More than 280 students from 22 diocesan schools in grades 4 through 12, along with Catholic Homeschoolers, came together to share their talents through their voices in a Pueri Cantores (Latin for “young singers”) choir at a special Mass celebrated by Bishop Rhoades on Tuesday, March 7, at St. Charles Borromeo Catholic Church in Fort Wayne. The students were led by Angie Gocur, Guest Conductor, and accompanied by Tim Robison, Organist.
The following homily was delivered by Bishop Rhoades during the Pueri Cantores Mass on Tuesday, March 7, at St. Charles Borromeo:
Today, the Church celebrates two early Christian martyrs — two young women who suffered and died for Christ, who gave their lives rather than deny their faith in Jesus. The Greek word “martyr” means “witness.” Saints Perpetua and Felicity witnessed to Christ in their words and deeds, even to the point of shedding their blood for Him. Today, we thank God for their example of faith, courage, and love.
Jesus teaches us in the gospel today that his disciples must take up their cross and follow after Him. The most radical form of discipleship is martyrdom. Saints Perpetua and Felicity took up their cross, like we are all called to do, through lives of loving sacrifice. Their sacrifice led to humiliating and painful death. With great bravery, these young women walked into the gladiatorial arena where three Christian men were being attacked and devoured by wild animals while the crowd cheered. Perpetua and Felicity were wounded by the animals and killed by the swords of gladiators in the arena. Before her execution, St. Perpetua cried out to her brother and other Christians: “Stand fast in the faith, and love one another. Do not let our sufferings be a stumbling block for you.”
This all happened in Carthage in North Africa in the year 203. Because of their courageous witness, many pagans in Carthage and North Africa converted to Christianity. The Church grew and flourished there. Two centuries later, the great Bishop, St. Augustine, preached eloquently about Saints Perpetua and Felicity in that region of North Africa, which was also his homeland. And here we are in the United States 1600 years later, still singing the praises of these two young women. Their names are mentioned, along with other early Christian martyrs, in the First Eucharistic Prayer, the Roman canon. They now live in glory with the Risen and glorified Christ in the perfect joy of heaven.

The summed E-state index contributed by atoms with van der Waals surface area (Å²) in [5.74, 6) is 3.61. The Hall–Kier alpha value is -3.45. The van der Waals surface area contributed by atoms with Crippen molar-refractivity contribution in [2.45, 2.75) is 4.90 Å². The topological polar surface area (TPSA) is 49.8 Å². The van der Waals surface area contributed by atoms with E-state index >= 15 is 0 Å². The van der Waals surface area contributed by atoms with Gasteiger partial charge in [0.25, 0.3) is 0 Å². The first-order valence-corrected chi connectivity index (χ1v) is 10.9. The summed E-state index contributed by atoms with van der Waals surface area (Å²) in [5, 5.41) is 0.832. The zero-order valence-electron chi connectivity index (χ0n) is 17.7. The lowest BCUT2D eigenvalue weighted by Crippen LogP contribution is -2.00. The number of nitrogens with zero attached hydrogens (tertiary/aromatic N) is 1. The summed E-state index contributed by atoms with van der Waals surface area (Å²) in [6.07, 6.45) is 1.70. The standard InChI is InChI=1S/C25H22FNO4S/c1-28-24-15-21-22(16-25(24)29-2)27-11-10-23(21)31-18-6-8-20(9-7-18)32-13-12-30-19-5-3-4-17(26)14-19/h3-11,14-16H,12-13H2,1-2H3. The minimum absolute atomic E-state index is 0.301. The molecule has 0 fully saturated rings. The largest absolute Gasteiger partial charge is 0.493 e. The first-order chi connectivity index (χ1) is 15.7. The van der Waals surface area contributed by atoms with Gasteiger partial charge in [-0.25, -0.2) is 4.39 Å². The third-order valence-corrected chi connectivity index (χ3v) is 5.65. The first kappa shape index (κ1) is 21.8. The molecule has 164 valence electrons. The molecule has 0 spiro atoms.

Saints Perpetua and Felicity believed in the promise of Jesus that we heard in today’s Gospel: “Whoever finds his life will lose it, and whoever loses his life for my sake will find it.” The martyrs lost their lives for Jesus, but in so doing, they found eternal life with Jesus in heaven. Though we most likely won’t be called to martyrdom, we are called to “lose our lives for the sake of Jesus” by giving of ourselves to God and others through our self-giving love, our service, and our sacrifices. The sacrifices we do in Lent are a way to die to ourselves, to take up our cross, especially by living our faith courageously and by sacrificing for others through generous service and almsgiving.
Saints Perpetua and Felicity weren’t even Christians yet when they were arrested for their Christian faith. They were catechumens preparing for baptism. It was a time of severe persecution of the Church, but they pursued baptism even though they knew how dangerous it would be. They were both baptized while in prison. They went forward with the conviction of St. Paul expressed in chapter eight of his letter to the Romans that we heard in the first reading today. St. Paul wrote (and this is one of my favorite passages in the Bible): “If God is for us, who can be against us?” He wrote that nothing in this world has the power to separate us from the love of Christ: not anguish, or distress, or persecution, or famine, or nakedness, or peril, or the sword. Saints Perpetua and Felicity died by the sword, but that did not separate them from the love of Christ. Jesus raised them up to the glory of heaven. With Him, by His power, they conquered death: This is important for us to remember when we feel hardship and sufferings in our lives — that nothing and no one can “separate us from the love of God in Christ Jesus our Lord.”
Perpetua and Felicity are patron saints of mothers and expectant mothers. St. Perpetua was from a wealthy family. Not long before she was arrested, she gave birth to a baby boy. She was devastated when arrested and taken to prison because she was separated from her infant son. She was overjoyed when they allowed her family to bring her baby into the prison where she could nurse him and care for him. Yet she knew she would not live to raise her child.
St. Felicity was not from a wealthy family. In fact, she was a slave. She was pregnant when she was arrested and gave birth to a baby girl just two days before her martyrdom. It was a consolation to her that another Christian woman in Carthage would raise her beautiful little daughter.
I think the hardest and most painful sacrifice these two young mothers experienced was that they would not be able to raise their beloved children. They could have if they would have worshipped the Roman gods, but they refused to commit the sin of idolatry because of their love for Jesus.
May Saints Perpetua and Felicity pray for us and for the Church today that we may be steadfast and courageous in our Christian lives! We will be, by God’s grace, if we have St. Paul’s strong conviction that Saints Perpetua and Felicity also had, that nothing and no one “can separate us from the love of God in Christ Jesus our Lord.”
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